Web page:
问题描述:

Was having a discussion with some friends based on a brain tester on whether or not the question was valid as written. It lead us to discussing if it was possible to overload + or - for primitive types in any language.

Are there any languages where you could get the following to evaluate:

answer = 8 + 11;

if (answer == 96){

//Yay! It worked!

}

网友答案:

C# implementation; not exactly what you want (Trick is not a primitive type), but with the required behaviour:

  public struct Trick {
    public override bool Equals(object obj) {
      return true;
    }

    public override int GetHashCode() {
      return 0;
    }

    // Trick can be implicitly created from any int (e.g. from 19, 96 etc.)
    public static implicit operator Trick(int value) {
      return new Trick();
    } 

    // All Trick instances are equal to each other
    public static bool operator == (Trick left, Trick right) {
      return true;
    }

    public static bool operator != (Trick left, Trick right) {
      return false;
    }
  }

Now, we are ready to test Trick:

  Trick answer;

  // ------ Now goes your fragment -----------------------

  answer = 8 + 11; // Trick instance can be implicitly created from int (from 19)

  // .Net can't compare answer (which is Trick) and int (96), however
  // Trick instance can be implicitly created from int (from 96) 
  // so .Net will create Trick instance from 96 and compare two Tricks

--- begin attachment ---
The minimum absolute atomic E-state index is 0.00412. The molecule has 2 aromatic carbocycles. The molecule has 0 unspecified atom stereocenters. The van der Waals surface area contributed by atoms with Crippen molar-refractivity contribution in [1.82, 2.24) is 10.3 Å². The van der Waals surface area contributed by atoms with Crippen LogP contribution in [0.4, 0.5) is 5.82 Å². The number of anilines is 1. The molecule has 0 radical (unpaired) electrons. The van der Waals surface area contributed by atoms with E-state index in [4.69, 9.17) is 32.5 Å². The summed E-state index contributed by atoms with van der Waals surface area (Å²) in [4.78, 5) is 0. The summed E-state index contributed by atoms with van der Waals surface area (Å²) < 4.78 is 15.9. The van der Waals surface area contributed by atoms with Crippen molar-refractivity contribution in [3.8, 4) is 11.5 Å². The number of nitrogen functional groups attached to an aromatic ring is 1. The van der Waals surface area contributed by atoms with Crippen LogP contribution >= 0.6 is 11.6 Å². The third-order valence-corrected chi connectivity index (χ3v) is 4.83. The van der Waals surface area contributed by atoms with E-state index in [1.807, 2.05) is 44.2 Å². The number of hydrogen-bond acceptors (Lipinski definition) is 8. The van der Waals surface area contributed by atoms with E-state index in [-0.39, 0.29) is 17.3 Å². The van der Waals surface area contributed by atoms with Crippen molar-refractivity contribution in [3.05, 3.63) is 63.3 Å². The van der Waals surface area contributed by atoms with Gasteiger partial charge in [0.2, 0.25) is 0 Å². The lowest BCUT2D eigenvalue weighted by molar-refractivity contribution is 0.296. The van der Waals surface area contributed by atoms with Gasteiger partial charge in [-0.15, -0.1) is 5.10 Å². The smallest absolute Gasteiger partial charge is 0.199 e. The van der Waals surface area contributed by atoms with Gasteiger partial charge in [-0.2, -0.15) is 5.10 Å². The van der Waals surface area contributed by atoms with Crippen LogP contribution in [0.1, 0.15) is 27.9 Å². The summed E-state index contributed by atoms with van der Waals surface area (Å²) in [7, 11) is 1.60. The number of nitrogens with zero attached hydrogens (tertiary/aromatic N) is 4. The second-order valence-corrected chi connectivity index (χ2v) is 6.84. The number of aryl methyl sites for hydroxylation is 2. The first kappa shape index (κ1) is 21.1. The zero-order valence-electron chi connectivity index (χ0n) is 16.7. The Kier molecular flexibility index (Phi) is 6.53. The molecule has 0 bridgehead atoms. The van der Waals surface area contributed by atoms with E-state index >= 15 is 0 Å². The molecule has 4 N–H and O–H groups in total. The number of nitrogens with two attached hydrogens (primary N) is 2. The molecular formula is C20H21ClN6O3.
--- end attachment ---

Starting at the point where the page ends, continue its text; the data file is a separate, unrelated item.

if (answer == 96) { 
    // when comparing two Trick instances:
    // one created from 19 and other created from 96 
    // they are equal to one another
    Console.Write("Yay! It worked!");
  } 

And you'll get

"Yay! It worked!"

网友答案:

C++ and Ruby.

//C++    
class X
    {
     public:
      X& operator+=(const X& rhs) // compound assignment (does not need to be a member,
      {                           // but often is, to modify the private members)
        /* addition of rhs to *this takes place here */
        return *this; // return the result by reference
      }

      // friends defined inside class body are inline and are hidden from non-ADL lookup
      friend X operator+(X lhs,        // passing lhs by value helps optimize chained a+b+c
                         const X& rhs) // otherwise, both parameters may be const references
      {
        lhs += rhs; // reuse compound assignment
        return lhs; // return the result by value (uses move constructor)
      }
    };

Ruby:

class String
  def <<(value)
    self.replace(value + self)
  end
end

str = "Hello, "
str << "World."
puts str
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